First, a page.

Re: debian/copyright for files not part of the binary packages?
* Steve Langasek <email@example.com> [080720 20:36]:
> Well, a) I don't agree that this is a bug, and b) it matters that
> developers' work not be blocked by orthogonal and *low impact* issues. By
> making this a blocker for binary NEW, it's given an importance far out of
I'm undecided about for packages in NEW because of new binary packages, but
I definitely think that for new packages the bar cannot be high enough.
> This is something that can happen at any point, not just when a package goes
> through NEW. If freetds were really an issue, it would have been an issue
> for three years and our stable release would be contaminated. We *already*
> have to trust DDs to not screw up the licensing of existing packages when
> they package new upstream versions that don't go through NEW; there's no
> reason to single packages out when they do go through binary NEW.
There is some saying "Trust gets consumed if it is used". For important
stuff, it is always better to also check things. And if there is a
specific point, at which things are looked at, why should they not look
at the licensing part, too? (Usually judges also tend to be much more
harsh when there was a chance to do something that was not used).
Otherwise one could argue with the same point that DDs should be trusted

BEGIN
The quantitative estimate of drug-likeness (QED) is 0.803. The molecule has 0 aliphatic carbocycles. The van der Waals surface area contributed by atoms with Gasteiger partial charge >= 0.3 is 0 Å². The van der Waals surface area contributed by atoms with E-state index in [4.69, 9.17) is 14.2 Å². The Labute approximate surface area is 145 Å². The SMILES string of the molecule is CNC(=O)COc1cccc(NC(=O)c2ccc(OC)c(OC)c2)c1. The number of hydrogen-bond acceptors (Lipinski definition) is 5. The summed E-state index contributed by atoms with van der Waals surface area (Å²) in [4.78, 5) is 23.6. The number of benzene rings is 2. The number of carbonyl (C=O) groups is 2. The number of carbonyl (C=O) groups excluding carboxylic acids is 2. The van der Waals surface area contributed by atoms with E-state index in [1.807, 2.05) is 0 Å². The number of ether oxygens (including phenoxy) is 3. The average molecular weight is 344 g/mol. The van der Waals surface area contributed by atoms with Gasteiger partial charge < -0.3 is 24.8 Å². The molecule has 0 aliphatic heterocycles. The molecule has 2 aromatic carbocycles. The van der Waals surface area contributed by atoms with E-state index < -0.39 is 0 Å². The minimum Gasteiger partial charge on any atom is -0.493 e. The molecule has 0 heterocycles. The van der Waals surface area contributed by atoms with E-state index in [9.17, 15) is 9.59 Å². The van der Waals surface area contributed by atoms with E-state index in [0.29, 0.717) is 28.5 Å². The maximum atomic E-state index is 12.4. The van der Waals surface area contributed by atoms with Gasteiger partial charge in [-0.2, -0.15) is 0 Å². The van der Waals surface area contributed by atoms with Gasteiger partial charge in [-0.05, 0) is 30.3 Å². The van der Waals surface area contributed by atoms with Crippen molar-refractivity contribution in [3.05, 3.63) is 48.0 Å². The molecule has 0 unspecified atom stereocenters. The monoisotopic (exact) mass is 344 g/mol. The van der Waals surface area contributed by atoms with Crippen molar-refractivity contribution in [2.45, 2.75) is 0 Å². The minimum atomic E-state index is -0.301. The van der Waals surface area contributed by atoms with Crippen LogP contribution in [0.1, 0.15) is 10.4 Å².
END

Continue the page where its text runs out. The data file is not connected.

anyway to not break the packages and not land in NEW with new binary
packages but the archive software just extract the priority and section
from the .changes file...
> So what, exactly, do you intend for the ftpmasters to do in the case that a
> single source package contains software that's licensed under incompatible
> licenses - like, say... the GPL and the GFDL?
> If "it would be foolish to ask FTP masters to check the whole build process",
> then listing the licenses is a waste of time because it does not give you
> the information to distinguish the legal cases from the illegal ones. You're
> still either relying on the maintainer to generally know what they're doing,
> or depending on the ftp team to fully vet the licenses... or authorizing the
> ftp team to blindly reject packages if they contain incompatible licenses
> anywhere in the source, regardless of how much collateral damage it causes.
I think forcing maintainers to list all licenses in the source package
is both usefull so that the websites offering those files to download
state their actual licenses in the linked copyright file and to make
sure the maintainer is acutally looking around for the actual licenses
of the files. It is far more easier to overlook some license (especially
when the notices do not contain the word license or copyright) than to
know about them and make the wrong assessment of what is used together.
(And it makes it much easier to first make sure if all licenses and
copyright/authorship statements are actually listed and then check
if there are any problems depending on where those happen. Especially it
makes it easier later).
> Following the last to its logical conclusion, we would have to repack/split
> upstream tarballs to get them through NEW even if there are no actual
> license problems. I'm not ok with that.
I do not think anyone suggested mere aggregation would be a problem.
> When their practices involve rejecting packages that it's perfectly
> legitimate to distribute in main, I strongly disagree.
I do think Debian should have a higher goal than just shipping
everything that is legally distributeable.
Bernhard R. Link